As a traffic reporter for Y98 in St. Louis, Lance Hildebrand has warned listeners about all sorts of weird stuff in the road: sofas, wheelbarrows, aluminum siding, chains, even a bowling ball.
"Pretty much every rush hour, you'll get a report of something that's fallen off a truck or somebody's car," he says.
But nothing shows up more than ladders and mattresses -- so much so that every year Hildebrand and his listeners keep a tally.
"Usually we get somewhere around 100 of each during the course of a year," he says.
If you drive much, you're bound to encounter the occasional oddball hazard. At best the encounter will make a good story; at worst, it could cost you your life. An AAA Foundation study estimated that road debris causes 25,000 accidents a year.
Make sure you know how to drive safely to avoid unexpected objects, what to do if you can't miss them and how auto insurance works in case you hit or are hit by something.
Junk out of the trunk
How much stuff ends up in the road?
In 2013, CalTrans, the agency responsible for California's highways and bridges, spent $62 million cleaning up 155,000 cubic yards of litter and junk along that state's roadways. That is enough to fill more than 1,000 swimming pools, each containing 30,000 gallons of garbage.
"It's a widespread problem," says Daniel Hill, spokesperson for the California Highway Patrol in the San Francisco Bay Area. "We get hundreds of calls across the state for roadway hazards that come from vehicles that are poorly loaded or poorly secured."
Among the most common items reported: Christmas trees. Highway patrol officers also see their fair share of furniture, lumber, tools, mattresses, garbage and appliances.
In St. Louis, Hildebrand says the weirdest thing he's ever reported in the road was an artificial leg.
"I never heard whether it was reunited with the owner," he says.
Most of the things that end up in the road are from passenger vehicles, Hill says, but sometimes the roadway junk comes from commercial trucks, such as tire treads from big rigs. Some commercial truck owners retread tires instead of replacing them, and occasionally the new treads separate from the tires. Often the truck driver doesn't realize what's happened until later. With 18 wheels, the loss of tread on one isn't noticeable while driving.
The pieces of tread look harmless, but the rubber is imbedded with metal.
"They're affectionately referred to as 'gators' because if you try to grab one, you'll get cut up," Hill says.
Kristin Luehrs, a traffic reporter for WTVR CBS Channel 6 in Richmond, Va., tells of one driver whose pickup was hit by a whole wheel -- not just the tread -- that flew off a big rig. The wheel hit the hood and smashed the windshield. Amazingly, the pickup driver was able to pull off the road unscathed.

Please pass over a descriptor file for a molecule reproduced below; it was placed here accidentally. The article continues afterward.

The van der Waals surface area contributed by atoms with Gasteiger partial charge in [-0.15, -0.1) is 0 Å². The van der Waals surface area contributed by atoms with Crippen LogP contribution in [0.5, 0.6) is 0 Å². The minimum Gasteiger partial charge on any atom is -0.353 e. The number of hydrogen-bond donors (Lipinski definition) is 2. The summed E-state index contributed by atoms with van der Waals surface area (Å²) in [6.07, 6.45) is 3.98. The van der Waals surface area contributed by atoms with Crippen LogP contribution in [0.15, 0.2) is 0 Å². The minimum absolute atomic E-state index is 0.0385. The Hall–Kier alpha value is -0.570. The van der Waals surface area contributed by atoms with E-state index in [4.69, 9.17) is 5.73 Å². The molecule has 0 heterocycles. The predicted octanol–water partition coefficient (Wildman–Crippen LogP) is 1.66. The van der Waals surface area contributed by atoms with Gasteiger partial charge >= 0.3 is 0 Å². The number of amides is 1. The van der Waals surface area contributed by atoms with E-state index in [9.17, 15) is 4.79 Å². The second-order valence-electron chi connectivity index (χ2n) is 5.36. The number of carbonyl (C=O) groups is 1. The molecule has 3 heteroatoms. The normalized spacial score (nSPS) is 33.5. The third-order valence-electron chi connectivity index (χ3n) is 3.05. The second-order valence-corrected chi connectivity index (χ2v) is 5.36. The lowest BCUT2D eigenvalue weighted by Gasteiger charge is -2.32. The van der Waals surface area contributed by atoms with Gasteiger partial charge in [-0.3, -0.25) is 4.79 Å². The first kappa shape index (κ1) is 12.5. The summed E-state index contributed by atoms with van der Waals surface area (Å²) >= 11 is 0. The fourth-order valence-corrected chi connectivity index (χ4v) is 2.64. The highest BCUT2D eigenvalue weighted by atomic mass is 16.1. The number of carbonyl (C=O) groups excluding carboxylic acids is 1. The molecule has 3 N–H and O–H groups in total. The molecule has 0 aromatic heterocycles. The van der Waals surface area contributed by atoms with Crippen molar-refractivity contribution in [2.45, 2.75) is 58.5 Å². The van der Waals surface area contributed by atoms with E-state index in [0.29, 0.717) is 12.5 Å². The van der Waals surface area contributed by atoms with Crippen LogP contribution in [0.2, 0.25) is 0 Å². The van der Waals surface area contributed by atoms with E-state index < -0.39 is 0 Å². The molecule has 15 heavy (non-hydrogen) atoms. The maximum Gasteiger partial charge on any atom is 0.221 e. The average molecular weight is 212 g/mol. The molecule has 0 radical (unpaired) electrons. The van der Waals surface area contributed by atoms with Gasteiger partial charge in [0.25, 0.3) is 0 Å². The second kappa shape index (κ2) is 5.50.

"He looked like the fear of God was put in him," Luehrs says.
How insurance works
Car insurance will come to the rescue in such instances. If your vehicle is damaged from running into or running over an object in the road, then your collision coverage will pay for repairs, says Insure.com consumer analyst Penny Gusner. If the object flies through the air and hits your car, then your comprehensive coverage will come into play. You pay a deductible when you make a collision or comprehensive claim. Personal injury protection or medical payments would pay for treatment of injuries.
You might be able to make a claim against another driver's liability insurance if the accident was the result of someone failing to secure a load.
"It's one reason to have a dash cam," Gusner says.
The camera would capture the accident and the license plate number of the car or truck that lost the object.
Regardless, Gusner advises making a police report, which will help establish the facts for the insurance claim.
Drivers who carry items in or atop their cars are required by law in most states to secure them properly; penalties range from $50 under littering statutes in a few states to as much as $5,000 in Washington - plus jail time - if another person is injured.
Tickets for failing to secure a load typically do not appear on a driver's motor vehicle record and thus do not affect car insurance rates.
How to dodge roadway danger
Reports of such hazards are enough to scare anybody off the roads. Hill offers these tips to stay safe and protect others from harm:
- Maintain "a high visual horizon." Look far ahead, not just one or two cars in front of you, so you have time to change lanes before you reach a potential hazard.
- If you can't avoid something in the road, it's probably safer to hit it then to swerve and risk losing control of the car, Hill says. He tells of a young woman who was driving on a highway at night with her sister and niece as passengers when she suddenly came upon a garbage can. She swerved, lost control of the car, ran into a tree and was killed. Her sister was seriously injured, and her niece, fortunately, escaped with minor injuries.
- Properly secure a load on your vehicle. Test your cargo before you leave, Hill says, and if it moves around, then do a better job of tying it down.
- If you lose something from your vehicle, pull off to the side of the road where it's safe, call 911, and stay in your vehicle with your seat belt fastened. "We never advise someone to clear the roadway themselves," Hill says. "Pedestrians misjudge the closure rate. An oncoming car appears to be traveling slower than it is -- all of a sudden the vehicle is on top of you."
- Call 911 to report hazards in the roadway.
In St. Louis, meanwhile, the ladder and mattress tally continues.
"Mattresses almost always win," Hildebrand says.
But ladders come close when the economy is good. The number of ladders was about even with mattresses in the go-go early 2000s, dropped precipitously during the recession and is picking up this year.
As of early May the tally was 26 ladders and 27 mattresses.